Student Researcher Maddy Uetrecht dives into moon jelly development
Piecing together all the mechanisms involved in jellyfish development is like working on a jigsaw puzzle that contains 24,000 pieces: it’s complicated. The best way to start is by concentrating on one section at a time. This is the exact strategy CMA student researcher Maddy Uetrecht is using to better understand how moon jellies transition from the juvenile star-shaped ephyra phase of development into an adult bell-shaped medusa.
By working with mentor Dr. Janna Nawroth, a postdoctoral research fellow in Dr. John Dabiri’s Biological Propulsion Laboratory at Caltech, Uetrecht designed a research project to determine how thyroxine impacts moon jelly development. “Scientific research indicates that the hormone thyroxine is involved in jellyfish development in some way,” said Nawroth. “Thyroxine is a common regulator of growth and development in many animals, including humans and frogs. The purpose of Maddy’s project is to determine if this is the case for jellyfish as well.”
Uetrecht’s research project tests the following hypothesis: Exposing moon jelly ephyrae to thyroxine for a long period of time will cause ephyrae to stay in the juvenile star-shaped phase longer, but they will still continue to grow larger. In other words, thyroxine should stall development, while still allowing for growth.
To test this hypothesis, Uetrecht is working with three separate groups of moon jelly ephyrae that all started at the same stage of development when the research project commenced. “The first group of ephyrae is being exposed to thyroxine by adding it to the water allowing juvenile moon jellies to absorb extra thyroxine through their skin,” explained Uetrecht. “The second group of ephyrae is being fed brine shrimp that have eaten squid ink, which contains the amino acid tyrosine, a chemical related to thyroxine. And the third group is the control group, which isn’t being exposed to extra thyroxine.”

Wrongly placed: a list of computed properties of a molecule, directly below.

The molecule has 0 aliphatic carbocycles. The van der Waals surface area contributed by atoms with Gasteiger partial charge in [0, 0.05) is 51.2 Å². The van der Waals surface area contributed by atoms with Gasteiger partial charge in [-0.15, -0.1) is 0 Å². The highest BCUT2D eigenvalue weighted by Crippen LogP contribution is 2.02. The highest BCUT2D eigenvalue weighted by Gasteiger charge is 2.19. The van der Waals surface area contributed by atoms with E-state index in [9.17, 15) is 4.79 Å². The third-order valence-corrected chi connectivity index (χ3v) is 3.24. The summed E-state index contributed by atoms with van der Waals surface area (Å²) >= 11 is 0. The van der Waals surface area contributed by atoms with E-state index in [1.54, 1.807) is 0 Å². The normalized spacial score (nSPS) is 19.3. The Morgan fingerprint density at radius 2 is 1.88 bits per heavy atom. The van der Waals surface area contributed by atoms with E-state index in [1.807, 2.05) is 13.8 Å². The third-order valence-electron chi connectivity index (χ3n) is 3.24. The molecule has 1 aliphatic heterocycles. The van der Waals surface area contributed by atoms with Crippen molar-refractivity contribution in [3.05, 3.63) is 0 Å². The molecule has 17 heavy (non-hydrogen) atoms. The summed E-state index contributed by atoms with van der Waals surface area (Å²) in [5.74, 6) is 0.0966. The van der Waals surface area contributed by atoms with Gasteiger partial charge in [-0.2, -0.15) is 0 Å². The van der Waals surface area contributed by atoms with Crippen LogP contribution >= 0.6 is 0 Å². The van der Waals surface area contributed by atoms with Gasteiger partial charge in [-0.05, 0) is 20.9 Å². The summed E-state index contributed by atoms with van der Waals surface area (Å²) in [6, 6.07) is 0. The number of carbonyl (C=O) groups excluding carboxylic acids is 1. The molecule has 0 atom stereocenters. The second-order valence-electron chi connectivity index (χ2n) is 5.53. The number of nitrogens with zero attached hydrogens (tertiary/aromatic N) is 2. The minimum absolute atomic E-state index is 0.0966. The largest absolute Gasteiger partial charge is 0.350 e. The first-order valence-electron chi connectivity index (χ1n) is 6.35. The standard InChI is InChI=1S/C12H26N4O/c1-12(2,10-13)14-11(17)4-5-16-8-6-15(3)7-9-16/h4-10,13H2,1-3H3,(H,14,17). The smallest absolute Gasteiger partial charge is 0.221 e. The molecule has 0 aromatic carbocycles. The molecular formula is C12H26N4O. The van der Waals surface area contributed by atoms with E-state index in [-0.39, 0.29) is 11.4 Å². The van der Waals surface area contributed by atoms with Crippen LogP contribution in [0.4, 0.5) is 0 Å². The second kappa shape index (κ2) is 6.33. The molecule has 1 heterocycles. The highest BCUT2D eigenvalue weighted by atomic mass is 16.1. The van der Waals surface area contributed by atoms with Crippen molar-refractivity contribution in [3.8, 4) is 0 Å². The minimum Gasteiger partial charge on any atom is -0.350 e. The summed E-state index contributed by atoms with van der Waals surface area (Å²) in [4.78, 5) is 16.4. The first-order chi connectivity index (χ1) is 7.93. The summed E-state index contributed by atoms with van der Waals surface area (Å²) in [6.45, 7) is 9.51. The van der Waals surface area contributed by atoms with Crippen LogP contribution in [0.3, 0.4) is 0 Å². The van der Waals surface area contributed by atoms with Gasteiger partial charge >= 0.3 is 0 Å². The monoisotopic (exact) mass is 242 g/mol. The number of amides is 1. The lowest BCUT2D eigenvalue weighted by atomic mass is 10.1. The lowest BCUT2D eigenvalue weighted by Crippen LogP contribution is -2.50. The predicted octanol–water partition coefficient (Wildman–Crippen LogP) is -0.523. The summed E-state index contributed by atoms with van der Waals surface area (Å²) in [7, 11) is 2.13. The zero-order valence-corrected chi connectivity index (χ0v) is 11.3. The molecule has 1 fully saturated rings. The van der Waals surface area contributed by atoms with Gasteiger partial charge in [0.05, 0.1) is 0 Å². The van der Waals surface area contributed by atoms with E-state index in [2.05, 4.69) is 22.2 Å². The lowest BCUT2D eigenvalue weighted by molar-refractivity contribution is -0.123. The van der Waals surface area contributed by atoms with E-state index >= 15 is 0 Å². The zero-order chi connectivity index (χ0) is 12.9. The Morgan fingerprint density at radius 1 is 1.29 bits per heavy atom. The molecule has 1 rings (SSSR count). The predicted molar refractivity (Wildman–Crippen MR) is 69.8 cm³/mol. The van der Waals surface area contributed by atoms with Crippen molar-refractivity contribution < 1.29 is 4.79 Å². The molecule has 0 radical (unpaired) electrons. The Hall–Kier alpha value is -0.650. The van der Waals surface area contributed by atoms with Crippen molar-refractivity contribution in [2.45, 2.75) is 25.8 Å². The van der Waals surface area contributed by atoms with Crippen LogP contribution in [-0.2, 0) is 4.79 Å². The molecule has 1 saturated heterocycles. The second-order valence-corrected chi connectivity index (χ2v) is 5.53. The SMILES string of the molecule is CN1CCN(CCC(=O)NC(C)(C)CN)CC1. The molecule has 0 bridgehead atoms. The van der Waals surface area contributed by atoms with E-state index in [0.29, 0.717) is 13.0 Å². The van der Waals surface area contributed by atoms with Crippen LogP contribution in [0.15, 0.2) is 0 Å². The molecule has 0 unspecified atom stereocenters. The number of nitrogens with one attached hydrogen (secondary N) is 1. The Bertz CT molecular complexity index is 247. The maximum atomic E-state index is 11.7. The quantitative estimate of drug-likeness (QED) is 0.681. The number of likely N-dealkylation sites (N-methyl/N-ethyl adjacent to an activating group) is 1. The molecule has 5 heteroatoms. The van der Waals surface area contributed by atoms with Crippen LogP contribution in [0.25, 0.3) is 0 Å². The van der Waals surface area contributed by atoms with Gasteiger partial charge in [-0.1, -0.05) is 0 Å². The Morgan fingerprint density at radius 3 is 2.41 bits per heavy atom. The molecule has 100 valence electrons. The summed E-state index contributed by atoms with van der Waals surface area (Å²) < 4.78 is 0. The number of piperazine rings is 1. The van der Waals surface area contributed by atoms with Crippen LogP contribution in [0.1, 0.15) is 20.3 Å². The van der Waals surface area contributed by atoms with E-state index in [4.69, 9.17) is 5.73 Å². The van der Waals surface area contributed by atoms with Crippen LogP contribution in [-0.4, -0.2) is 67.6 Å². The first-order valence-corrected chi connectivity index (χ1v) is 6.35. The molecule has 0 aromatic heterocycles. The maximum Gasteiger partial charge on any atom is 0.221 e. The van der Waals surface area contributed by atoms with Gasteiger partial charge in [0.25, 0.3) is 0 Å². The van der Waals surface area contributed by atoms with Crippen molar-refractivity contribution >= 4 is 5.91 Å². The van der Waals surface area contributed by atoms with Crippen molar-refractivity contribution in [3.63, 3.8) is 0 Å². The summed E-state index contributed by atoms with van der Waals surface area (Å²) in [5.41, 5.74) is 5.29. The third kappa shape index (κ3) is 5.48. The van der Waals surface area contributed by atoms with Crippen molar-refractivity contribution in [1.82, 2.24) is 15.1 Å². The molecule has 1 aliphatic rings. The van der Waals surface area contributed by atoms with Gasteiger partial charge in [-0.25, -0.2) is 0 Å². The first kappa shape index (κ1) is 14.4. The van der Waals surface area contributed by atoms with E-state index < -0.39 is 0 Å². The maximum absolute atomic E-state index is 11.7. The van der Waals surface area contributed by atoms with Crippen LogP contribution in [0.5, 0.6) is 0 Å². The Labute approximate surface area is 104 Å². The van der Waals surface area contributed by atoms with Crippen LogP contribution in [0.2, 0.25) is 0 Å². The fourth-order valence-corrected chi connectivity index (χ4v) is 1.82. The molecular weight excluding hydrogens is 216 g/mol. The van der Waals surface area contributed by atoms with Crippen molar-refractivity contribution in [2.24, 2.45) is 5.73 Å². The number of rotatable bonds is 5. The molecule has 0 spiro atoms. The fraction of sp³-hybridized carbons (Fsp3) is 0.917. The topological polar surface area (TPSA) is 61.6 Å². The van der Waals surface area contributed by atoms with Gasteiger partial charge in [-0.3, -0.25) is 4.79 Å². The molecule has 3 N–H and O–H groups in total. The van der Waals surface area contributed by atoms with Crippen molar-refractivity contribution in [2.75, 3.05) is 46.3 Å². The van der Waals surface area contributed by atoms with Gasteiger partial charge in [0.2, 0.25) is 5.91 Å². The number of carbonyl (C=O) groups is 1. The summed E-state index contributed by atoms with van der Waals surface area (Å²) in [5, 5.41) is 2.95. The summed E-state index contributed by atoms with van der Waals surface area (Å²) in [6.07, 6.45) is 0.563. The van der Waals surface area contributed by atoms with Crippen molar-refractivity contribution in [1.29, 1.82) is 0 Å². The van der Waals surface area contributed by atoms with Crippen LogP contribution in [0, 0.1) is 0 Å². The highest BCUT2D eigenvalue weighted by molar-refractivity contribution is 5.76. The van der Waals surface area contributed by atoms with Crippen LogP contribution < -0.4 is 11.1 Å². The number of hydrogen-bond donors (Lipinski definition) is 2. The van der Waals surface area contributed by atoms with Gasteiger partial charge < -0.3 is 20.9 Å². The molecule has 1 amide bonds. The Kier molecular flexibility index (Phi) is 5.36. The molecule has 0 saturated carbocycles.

Uetrecht comes to the Aquarium three times a week to monitor, mesaure and feed the three groups of ephyrae. Nawroth and Uetrecht also touch base about the project via phone and email to discuss if the concentration of thyroxine being used is too much depending on how ephyrae are responding.
Since the research project is in progress, the verdict is still out on how thyroxine impacts moon jelly development. Answering this question could lead to a better understanding of jellyfish development in general, whether there are genes in jellies connected to the thyroxine hormone and how environmental factors influence jelly development.
“Working with student researchers at CMA is really fun. It’s great to see high school students so excited about jellies and science,” said Nawroth. “Also, it’s a win-win because there are so many questions about jellyfish development and I can’t do all the research projects myself. Maddy is helping me answer questions and in the process learning important research techniques. Together, we are getting closer to figuring out one more piece of the jellyfish puzzle.”